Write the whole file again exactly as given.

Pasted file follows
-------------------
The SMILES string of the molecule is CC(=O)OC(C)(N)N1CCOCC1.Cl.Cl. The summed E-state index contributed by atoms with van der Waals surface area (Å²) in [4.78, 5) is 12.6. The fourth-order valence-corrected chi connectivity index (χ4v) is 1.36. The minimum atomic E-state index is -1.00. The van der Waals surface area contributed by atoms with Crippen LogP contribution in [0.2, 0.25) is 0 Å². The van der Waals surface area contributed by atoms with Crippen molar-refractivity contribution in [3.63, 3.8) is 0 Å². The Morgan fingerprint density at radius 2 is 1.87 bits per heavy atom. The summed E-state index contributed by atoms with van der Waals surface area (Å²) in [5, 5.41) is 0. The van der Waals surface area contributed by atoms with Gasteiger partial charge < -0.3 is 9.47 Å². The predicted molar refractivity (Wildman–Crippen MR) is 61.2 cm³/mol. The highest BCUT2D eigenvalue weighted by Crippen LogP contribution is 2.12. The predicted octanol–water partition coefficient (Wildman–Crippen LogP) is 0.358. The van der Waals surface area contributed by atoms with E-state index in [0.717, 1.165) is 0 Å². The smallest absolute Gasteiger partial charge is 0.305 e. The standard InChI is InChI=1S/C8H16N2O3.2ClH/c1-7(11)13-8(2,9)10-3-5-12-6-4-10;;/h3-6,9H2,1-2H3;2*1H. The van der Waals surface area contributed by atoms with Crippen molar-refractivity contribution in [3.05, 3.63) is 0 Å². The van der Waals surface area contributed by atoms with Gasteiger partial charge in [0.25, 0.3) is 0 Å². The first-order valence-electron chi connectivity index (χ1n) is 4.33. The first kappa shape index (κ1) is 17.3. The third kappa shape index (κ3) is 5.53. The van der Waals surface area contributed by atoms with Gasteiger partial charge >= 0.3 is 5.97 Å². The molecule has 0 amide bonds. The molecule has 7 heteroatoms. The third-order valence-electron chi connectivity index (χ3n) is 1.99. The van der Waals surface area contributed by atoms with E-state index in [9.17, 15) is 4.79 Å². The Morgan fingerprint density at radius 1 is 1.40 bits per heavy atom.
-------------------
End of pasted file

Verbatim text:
The SMILES string of the molecule is CC(=O)OC(C)(N)N1CCOCC1.Cl.Cl. The summed E-state index contributed by atoms with van der Waals surface area (Å²) in [4.78, 5) is 12.6. The fourth-order valence-corrected chi connectivity index (χ4v) is 1.36. The minimum atomic E-state index is -1.00. The van der Waals surface area contributed by atoms with Crippen LogP contribution in [0.2, 0.25) is 0 Å². The van der Waals surface area contributed by atoms with Crippen molar-refractivity contribution in [3.63, 3.8) is 0 Å². The Morgan fingerprint density at radius 2 is 1.87 bits per heavy atom. The summed E-state index contributed by atoms with van der Waals surface area (Å²) in [5, 5.41) is 0. The van der Waals surface area contributed by atoms with Gasteiger partial charge < -0.3 is 9.47 Å². The predicted molar refractivity (Wildman–Crippen MR) is 61.2 cm³/mol. The highest BCUT2D eigenvalue weighted by Crippen LogP contribution is 2.12. The predicted octanol–water partition coefficient (Wildman–Crippen LogP) is 0.358. The van der Waals surface area contributed by atoms with E-state index in [0.717, 1.165) is 0 Å². The smallest absolute Gasteiger partial charge is 0.305 e. The standard InChI is InChI=1S/C8H16N2O3.2ClH/c1-7(11)13-8(2,9)10-3-5-12-6-4-10;;/h3-6,9H2,1-2H3;2*1H. The van der Waals surface area contributed by atoms with Crippen molar-refractivity contribution in [3.05, 3.63) is 0 Å². The van der Waals surface area contributed by atoms with Gasteiger partial charge in [0.25, 0.3) is 0 Å². The first-order valence-electron chi connectivity index (χ1n) is 4.33. The first kappa shape index (κ1) is 17.3. The third kappa shape index (κ3) is 5.53. The van der Waals surface area contributed by atoms with Gasteiger partial charge >= 0.3 is 5.97 Å². The molecule has 0 amide bonds. The molecule has 7 heteroatoms. The third-order valence-electron chi connectivity index (χ3n) is 1.99. The van der Waals surface area contributed by atoms with E-state index in [9.17, 15) is 4.79 Å². The Morgan fingerprint density at radius 1 is 1.40 bits per heavy atom.